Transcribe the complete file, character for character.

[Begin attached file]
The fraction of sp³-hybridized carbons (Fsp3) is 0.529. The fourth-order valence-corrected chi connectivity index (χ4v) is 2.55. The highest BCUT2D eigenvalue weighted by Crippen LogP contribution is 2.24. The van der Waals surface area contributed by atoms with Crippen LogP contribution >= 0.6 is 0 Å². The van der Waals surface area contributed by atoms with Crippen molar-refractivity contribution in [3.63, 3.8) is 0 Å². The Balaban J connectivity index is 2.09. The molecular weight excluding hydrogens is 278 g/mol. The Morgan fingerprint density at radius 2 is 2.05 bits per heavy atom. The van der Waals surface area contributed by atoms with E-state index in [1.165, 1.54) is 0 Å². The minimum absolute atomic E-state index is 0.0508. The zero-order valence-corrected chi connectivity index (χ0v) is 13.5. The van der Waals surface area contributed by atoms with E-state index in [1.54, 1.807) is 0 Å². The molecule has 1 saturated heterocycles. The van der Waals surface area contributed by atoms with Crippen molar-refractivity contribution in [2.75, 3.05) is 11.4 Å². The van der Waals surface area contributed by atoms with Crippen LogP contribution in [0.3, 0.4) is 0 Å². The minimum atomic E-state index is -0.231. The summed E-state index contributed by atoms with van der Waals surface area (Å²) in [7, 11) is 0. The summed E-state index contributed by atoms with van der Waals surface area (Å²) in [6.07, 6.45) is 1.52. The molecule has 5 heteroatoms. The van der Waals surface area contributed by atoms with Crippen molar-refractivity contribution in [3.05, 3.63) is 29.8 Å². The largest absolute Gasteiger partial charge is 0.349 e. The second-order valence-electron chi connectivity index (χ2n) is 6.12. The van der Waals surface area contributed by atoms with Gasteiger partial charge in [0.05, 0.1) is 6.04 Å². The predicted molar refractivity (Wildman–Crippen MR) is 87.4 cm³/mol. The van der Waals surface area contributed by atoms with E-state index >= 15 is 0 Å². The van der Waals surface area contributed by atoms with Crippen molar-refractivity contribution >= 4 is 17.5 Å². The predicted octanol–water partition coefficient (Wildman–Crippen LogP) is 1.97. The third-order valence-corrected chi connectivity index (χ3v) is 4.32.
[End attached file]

The fraction of sp³-hybridized carbons (Fsp3) is 0.529. The fourth-order valence-corrected chi connectivity index (χ4v) is 2.55. The highest BCUT2D eigenvalue weighted by Crippen LogP contribution is 2.24. The van der Waals surface area contributed by atoms with Crippen LogP contribution >= 0.6 is 0 Å². The van der Waals surface area contributed by atoms with Crippen molar-refractivity contribution in [3.63, 3.8) is 0 Å². The Balaban J connectivity index is 2.09. The molecular weight excluding hydrogens is 278 g/mol. The Morgan fingerprint density at radius 2 is 2.05 bits per heavy atom. The van der Waals surface area contributed by atoms with E-state index in [1.165, 1.54) is 0 Å². The minimum absolute atomic E-state index is 0.0508. The zero-order valence-corrected chi connectivity index (χ0v) is 13.5. The van der Waals surface area contributed by atoms with E-state index in [1.54, 1.807) is 0 Å². The molecule has 1 saturated heterocycles. The van der Waals surface area contributed by atoms with Crippen molar-refractivity contribution in [2.75, 3.05) is 11.4 Å². The van der Waals surface area contributed by atoms with Crippen LogP contribution in [0.3, 0.4) is 0 Å². The minimum atomic E-state index is -0.231. The summed E-state index contributed by atoms with van der Waals surface area (Å²) in [7, 11) is 0. The summed E-state index contributed by atoms with van der Waals surface area (Å²) in [6.07, 6.45) is 1.52. The molecule has 5 heteroatoms. The van der Waals surface area contributed by atoms with Crippen molar-refractivity contribution in [3.05, 3.63) is 29.8 Å². The largest absolute Gasteiger partial charge is 0.349 e. The second-order valence-electron chi connectivity index (χ2n) is 6.12. The van der Waals surface area contributed by atoms with Gasteiger partial charge in [0.05, 0.1) is 6.04 Å². The predicted molar refractivity (Wildman–Crippen MR) is 87.4 cm³/mol. The van der Waals surface area contributed by atoms with E-state index >= 15 is 0 Å². The van der Waals surface area contributed by atoms with Crippen molar-refractivity contribution >= 4 is 17.5 Å². The predicted octanol–water partition coefficient (Wildman–Crippen LogP) is 1.97. The third-order valence-corrected chi connectivity index (χ3v) is 4.32.